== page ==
I see the question of whether brands are being slowly eroded by losing certain associations that took companies decades to establish in consumers’ minds as being critical. I should first note that trademark dilution is different from outright infringement, where a company might be accused of counterfeiting or stealing another company’s mark. Dilution litigation is not about a counterfeit product, but rather about how the association of a famous mark with a similar mark affects the perception of the famous mark. 3M’s complaint expresses the issue as a dilution of what it called the “distinctive quality” of the famous 3M marks, and so the marks’ established selling power would be (in their terms) “whittled away.” Indeed, the language in the Trademark Dilution Revision Act of 2006 calls for consideration of impairment of “distinctiveness.”
To stay with the 3M example, 3M claims that its marks stand for high quality and “the strictest quality-control standards,” and that the defendant’s pricing erodes those associations. Determining the extent, and consequently quantifying the value, of that erosion is a very complex undertaking, maybe even more so than estimating, say, lost sales from infringing behavior. You have to come up with a solid methodology for determining changes in the value of a brand, one which can meet a court’s rigorous standards.
By the way, 3M has publicly announced that it will donate any damages, including attorneys’ fees and costs, to COVID-19 charities. To me, that is another signal that one of 3M’s central concerns is protecting its brand, and the brand’s perception by the public.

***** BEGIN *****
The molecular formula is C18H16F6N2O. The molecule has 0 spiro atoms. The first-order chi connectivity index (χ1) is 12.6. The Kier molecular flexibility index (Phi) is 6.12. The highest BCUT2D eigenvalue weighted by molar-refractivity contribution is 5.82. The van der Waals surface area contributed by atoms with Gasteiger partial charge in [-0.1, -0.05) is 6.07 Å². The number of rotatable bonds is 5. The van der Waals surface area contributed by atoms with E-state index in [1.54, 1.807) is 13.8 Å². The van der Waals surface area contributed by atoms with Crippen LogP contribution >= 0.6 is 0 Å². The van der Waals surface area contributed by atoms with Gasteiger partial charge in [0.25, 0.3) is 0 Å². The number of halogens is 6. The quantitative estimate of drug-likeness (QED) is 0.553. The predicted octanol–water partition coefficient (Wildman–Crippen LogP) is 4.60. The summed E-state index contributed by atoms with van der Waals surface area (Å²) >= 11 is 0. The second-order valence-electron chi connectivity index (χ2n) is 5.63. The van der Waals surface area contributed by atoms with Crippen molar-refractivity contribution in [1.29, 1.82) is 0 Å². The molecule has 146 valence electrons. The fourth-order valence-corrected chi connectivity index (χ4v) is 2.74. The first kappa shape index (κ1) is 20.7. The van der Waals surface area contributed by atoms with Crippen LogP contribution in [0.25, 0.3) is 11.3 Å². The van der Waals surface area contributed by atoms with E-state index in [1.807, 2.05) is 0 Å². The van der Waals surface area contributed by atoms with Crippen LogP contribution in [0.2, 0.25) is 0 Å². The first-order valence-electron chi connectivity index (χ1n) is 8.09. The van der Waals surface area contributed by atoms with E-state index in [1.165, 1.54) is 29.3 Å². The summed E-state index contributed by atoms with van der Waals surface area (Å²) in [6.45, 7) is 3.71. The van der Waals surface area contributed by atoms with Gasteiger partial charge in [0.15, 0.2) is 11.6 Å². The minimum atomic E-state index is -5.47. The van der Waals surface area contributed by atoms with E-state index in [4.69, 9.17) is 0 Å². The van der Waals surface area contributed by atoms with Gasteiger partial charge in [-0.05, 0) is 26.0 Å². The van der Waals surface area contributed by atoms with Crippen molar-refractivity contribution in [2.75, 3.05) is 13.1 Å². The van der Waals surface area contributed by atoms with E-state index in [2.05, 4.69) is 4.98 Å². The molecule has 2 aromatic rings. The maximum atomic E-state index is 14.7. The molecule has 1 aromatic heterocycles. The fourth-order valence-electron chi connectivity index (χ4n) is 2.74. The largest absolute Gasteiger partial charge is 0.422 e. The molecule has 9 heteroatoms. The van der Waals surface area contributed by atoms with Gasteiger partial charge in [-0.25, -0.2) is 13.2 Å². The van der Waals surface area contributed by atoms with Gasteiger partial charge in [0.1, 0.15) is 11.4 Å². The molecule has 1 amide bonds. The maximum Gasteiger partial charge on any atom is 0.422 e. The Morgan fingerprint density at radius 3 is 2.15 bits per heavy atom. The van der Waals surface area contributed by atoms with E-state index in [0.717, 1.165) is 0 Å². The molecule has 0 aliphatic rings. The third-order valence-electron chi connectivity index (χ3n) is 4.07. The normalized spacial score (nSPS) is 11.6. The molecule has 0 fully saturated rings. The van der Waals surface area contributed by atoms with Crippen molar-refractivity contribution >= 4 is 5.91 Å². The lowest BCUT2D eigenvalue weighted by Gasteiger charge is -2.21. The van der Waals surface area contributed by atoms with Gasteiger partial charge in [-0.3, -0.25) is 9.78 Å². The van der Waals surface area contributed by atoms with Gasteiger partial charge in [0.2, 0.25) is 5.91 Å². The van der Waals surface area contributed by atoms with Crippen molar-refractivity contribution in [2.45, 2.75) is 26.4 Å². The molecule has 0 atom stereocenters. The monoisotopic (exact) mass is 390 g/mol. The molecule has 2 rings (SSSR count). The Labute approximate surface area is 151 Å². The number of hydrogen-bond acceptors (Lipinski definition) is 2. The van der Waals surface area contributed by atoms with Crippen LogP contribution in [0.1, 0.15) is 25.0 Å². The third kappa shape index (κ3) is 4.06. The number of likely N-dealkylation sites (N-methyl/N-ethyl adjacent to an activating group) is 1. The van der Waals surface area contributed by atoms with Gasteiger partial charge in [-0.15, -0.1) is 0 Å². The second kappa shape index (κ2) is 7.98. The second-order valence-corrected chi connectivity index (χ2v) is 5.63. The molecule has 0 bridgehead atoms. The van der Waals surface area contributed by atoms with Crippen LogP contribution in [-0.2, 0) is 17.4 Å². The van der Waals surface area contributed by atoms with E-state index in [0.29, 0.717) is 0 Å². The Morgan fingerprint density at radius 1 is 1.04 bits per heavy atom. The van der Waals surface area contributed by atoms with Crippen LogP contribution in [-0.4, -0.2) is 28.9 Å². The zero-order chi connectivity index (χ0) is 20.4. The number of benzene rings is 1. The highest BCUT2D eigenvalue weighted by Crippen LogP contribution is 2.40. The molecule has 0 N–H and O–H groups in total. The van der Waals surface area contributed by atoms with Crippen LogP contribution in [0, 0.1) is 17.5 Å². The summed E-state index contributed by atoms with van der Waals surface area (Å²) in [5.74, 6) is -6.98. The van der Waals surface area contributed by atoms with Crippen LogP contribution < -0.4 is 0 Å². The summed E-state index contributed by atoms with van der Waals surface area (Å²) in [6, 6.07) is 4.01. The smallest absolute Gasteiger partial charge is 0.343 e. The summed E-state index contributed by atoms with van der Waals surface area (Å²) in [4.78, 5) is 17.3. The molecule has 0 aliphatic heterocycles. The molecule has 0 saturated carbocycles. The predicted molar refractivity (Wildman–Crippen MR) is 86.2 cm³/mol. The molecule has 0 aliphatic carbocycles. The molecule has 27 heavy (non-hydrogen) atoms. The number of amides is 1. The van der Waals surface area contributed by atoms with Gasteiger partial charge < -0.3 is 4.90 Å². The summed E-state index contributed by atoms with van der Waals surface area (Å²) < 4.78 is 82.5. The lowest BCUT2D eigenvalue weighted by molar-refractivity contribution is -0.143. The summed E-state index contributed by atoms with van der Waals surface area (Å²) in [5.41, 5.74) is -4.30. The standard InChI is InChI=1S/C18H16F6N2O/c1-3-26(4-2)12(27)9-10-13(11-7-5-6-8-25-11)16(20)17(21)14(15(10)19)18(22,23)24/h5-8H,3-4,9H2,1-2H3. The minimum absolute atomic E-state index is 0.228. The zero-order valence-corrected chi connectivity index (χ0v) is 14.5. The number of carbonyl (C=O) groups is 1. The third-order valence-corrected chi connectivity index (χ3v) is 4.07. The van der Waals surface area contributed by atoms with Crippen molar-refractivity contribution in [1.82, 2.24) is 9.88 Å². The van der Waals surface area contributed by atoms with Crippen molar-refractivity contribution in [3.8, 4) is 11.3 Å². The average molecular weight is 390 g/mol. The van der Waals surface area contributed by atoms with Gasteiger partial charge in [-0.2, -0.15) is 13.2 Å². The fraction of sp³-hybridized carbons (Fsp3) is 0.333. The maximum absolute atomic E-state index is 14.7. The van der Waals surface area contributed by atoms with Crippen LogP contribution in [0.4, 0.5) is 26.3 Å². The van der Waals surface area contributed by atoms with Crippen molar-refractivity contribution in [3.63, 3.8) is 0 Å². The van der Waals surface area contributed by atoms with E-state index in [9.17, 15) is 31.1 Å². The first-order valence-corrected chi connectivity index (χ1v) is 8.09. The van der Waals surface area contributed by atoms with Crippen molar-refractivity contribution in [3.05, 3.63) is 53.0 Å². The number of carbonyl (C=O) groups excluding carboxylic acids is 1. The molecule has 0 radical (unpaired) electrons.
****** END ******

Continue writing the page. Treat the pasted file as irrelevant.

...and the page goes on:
“In our research, we wanted to move beyond the initial question of whether or not a consumer associates a particular product with a particular mark. We were more interested in how we might accurately assess the degree to which certain associations with a brand are weakened – or increased, for that matter.”
–Professor Joel Steckel
How do you go about estimating the harm done to the value of an intangible asset, such as a brand or trademark?
My colleagues and I have looked into this question in our research on methodologies for assessing the effects of trademark dilution, and in particular dilution by blurring. Dilution by blurring occurs when the use of one trademark similar to another impairs the distinctiveness of the other mark. Judge Richard Posner characterized this as the allegedly diluting trademark causing consumers to pause for a moment to identify to which entity the mark refers.
In our research, we wanted to move beyond the initial question of whether or not a consumer associates a particular product with a particular mark. We were more interested in how we might accurately assess the degree to which certain associations with a brand are weakened – or increased, for that matter. Again, 3M would likely prefer to avoid being associated with raising prices by 500% at the most inopportune moment – this certainly is not how the company portrays itself in the public spotlight.
As it turns out, measuring the strength of brand associations is not trivial. While it may be relatively straightforward to establish that a specific association exists with a different mark or with different attributes, determining the impact of that association on consumer decisions is more difficult.